Op-Ed Columnist: Anne Frank Today Is a Syrian Girl

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Anne Frank, left. At right, Rouwaida Hanoun, a Syrian 5-year-old who was bleeding during an airstrike on Aleppo final week.

Left, Anne Frank Fonds — Basel, around Getty Images

AMSTERDAM — On Apr 30, 1941, a Jewish male here in Amsterdam wrote a unfortunate minute to an American friend, pleading for assistance emigrating to a United States.

“U.S.A. is a usually nation we could go to,” he wrote. “It is for a consequence of a children mainly.”

A proffer found that defence for assistance in 2005 when she was classification aged World War II interloper files in New York City. It looked like vast other files, until she saw a children’s names.

“Oh my God,” she said, “this is a Anne Frank file.” Along with a minute were many others by Otto Frank, frantically seeking assistance to rush Nazi harm and obtain a visa to America, Britain or Cuba — yet removing nowhere since of tellurian insusceptibility to Jewish refugees.

We all know that a Frank children were murdered by a Nazis, yet what is reduction famous is a approach Anne’s predestine was hermetic by a cruel fear of refugees, among a world’s many unfortunate people.

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Sound familiar?

President Obama vowed to acknowledge 10,000 Syrian refugees — a little number, only one-fifth of 1 percent of a sum — and Hillary Clinton suggested holding more. Donald Trump has regularly excoriated them for a eagerness to acquire Syrians and has called for exclusive Muslims. Fears of terrorism have left Muslim refugees poisonous in a West, and roughly no one wants them any some-more than anyone wanted a German-Dutch teen named Anne.

“No one takes their family into stealing in a heart of an assigned city unless they are out of options,” records Mattie J. Bekink, a consultant during a Anne Frank House in Amsterdam. “No one takes their child on a groundless vessel to cranky a Mediterranean unless they are desperate.”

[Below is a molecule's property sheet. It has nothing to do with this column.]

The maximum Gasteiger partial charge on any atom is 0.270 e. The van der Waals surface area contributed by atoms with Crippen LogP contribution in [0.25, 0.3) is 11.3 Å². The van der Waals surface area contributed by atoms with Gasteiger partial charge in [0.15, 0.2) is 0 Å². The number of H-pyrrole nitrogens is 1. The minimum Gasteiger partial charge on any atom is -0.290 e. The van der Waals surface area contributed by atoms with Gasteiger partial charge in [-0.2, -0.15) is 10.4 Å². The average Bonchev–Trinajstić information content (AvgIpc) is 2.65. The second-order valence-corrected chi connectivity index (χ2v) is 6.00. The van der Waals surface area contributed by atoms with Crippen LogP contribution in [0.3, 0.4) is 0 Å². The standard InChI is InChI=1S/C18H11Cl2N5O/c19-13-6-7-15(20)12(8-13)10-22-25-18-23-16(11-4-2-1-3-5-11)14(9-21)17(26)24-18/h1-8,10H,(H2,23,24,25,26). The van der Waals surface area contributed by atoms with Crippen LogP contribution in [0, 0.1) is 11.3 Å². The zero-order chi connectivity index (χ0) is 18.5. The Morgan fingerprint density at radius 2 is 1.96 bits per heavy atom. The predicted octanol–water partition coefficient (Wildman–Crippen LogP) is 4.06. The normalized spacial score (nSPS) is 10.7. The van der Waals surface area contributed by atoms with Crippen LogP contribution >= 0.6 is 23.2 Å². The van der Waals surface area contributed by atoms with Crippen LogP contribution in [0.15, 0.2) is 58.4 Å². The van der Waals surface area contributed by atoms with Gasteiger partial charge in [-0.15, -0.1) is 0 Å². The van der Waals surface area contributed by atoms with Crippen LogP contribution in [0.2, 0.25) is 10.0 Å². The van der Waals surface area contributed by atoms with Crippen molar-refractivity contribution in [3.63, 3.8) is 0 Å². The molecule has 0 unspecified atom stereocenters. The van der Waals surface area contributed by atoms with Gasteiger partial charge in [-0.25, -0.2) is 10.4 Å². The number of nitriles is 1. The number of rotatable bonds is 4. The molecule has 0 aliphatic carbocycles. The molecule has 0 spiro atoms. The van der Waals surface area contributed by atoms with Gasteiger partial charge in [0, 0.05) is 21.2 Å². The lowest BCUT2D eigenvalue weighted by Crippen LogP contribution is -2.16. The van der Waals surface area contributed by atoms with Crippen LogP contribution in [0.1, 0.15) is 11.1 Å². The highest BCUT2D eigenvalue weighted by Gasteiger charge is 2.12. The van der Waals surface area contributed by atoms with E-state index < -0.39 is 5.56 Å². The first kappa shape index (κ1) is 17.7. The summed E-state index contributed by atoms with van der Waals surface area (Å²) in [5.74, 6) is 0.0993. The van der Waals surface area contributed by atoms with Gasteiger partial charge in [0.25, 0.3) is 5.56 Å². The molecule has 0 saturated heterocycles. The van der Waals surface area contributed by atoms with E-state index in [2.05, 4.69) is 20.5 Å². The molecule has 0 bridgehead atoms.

The son of a World War II interloper myself, I’ve been researching a anti-refugee violence of a 1930s and ’40s. As Bekink suggests, a parallels to currently are striking.

For a Frank family, a new life in America seemed feasible. Anne had complicated English shorthand, and her father spoke English, had lived on West 71st Street in Manhattan, and had been a longtime crony of Nathan Straus Jr., an central in a Franklin Roosevelt administration.

The barrier was an American warning toward refugees that outweighed sympathy. After a 1938 Kristallnacht pogrom opposite Jews, a check found that 94 percent of Americans disapproved of Nazi diagnosis of Jews, yet 72 percent still objected to revelation vast numbers of Jews.

The reasons for a antithesis afterwards were a same as they are for rejecting Syrians or Hondurans today: We can’t means it, we should demeanour after Americans first, we can’t accept everybody, they’ll take American jobs, they’re dangerous and different.

“The United States, if it continues to be a world’s haven and poorhouse, would shortly mutilate a benefaction mercantile life,” a New York Chamber of Commerce warned in 1934.

Some readers are objecting: But Jews weren’t a hazard a approach Syrian refugees are! In a 1930s and ’40s, though, a universe fight was underway and Jews were widely seen as intensity Communists or even Nazis. There were widespread fears that Germany would penetrate a U.S. with spies and saboteurs underneath a cover that they were Jewish refugees.

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“When a reserve of a nation is imperiled, it seems entirely pardonable to solve any probable doubts in preference of a country, rather than in preference of a aliens,” a State Department educated in 1941. The New York Times in 1938 quoted a granddaughter of President Ulysses S. Grant warning about “so-called Jewish refugees” and hinting that they were Communists “coming to this nation to join a ranks of those who hatred a institutions and wish to overpower them.”

News organizations didn’t do adequate to humanize refugees and instead, tragically, helped widespread xenophobia. The Times published a front-page essay about a risks of Jews apropos Nazi spies, and The Washington Post published an editorial thanking a State Department for gripping out Nazis posing as refugees.

In this domestic environment, officials and politicians mislaid all humanity.

“Let Europe take caring of a own,” argued Senator Robert Reynolds, a North Carolina Democrat who also denounced Jews. Representative Stephen Pace, a Georgia Democrat, went a step further, introducing legislation job for a deportation of “every visitor in a United States.”

A State Department official, Breckinridge Long, evenly tightened manners on Jewish refugees. In this climate, Otto Frank was incompetent to get visas for his family members, who were victims in partial of American paranoia, demagogy and indifference.

History rhymes. As I’ve intermittently argued, President Obama’s hostility to do some-more to try to finish a massacre in Syria casts a shade on his legacy, and there’s simply no forgive for a world’s common disaster to safeguard that Syrian interloper children in adjacent countries during slightest get schooling.

Today, to a shame, Anne Frank is a Syrian girl.

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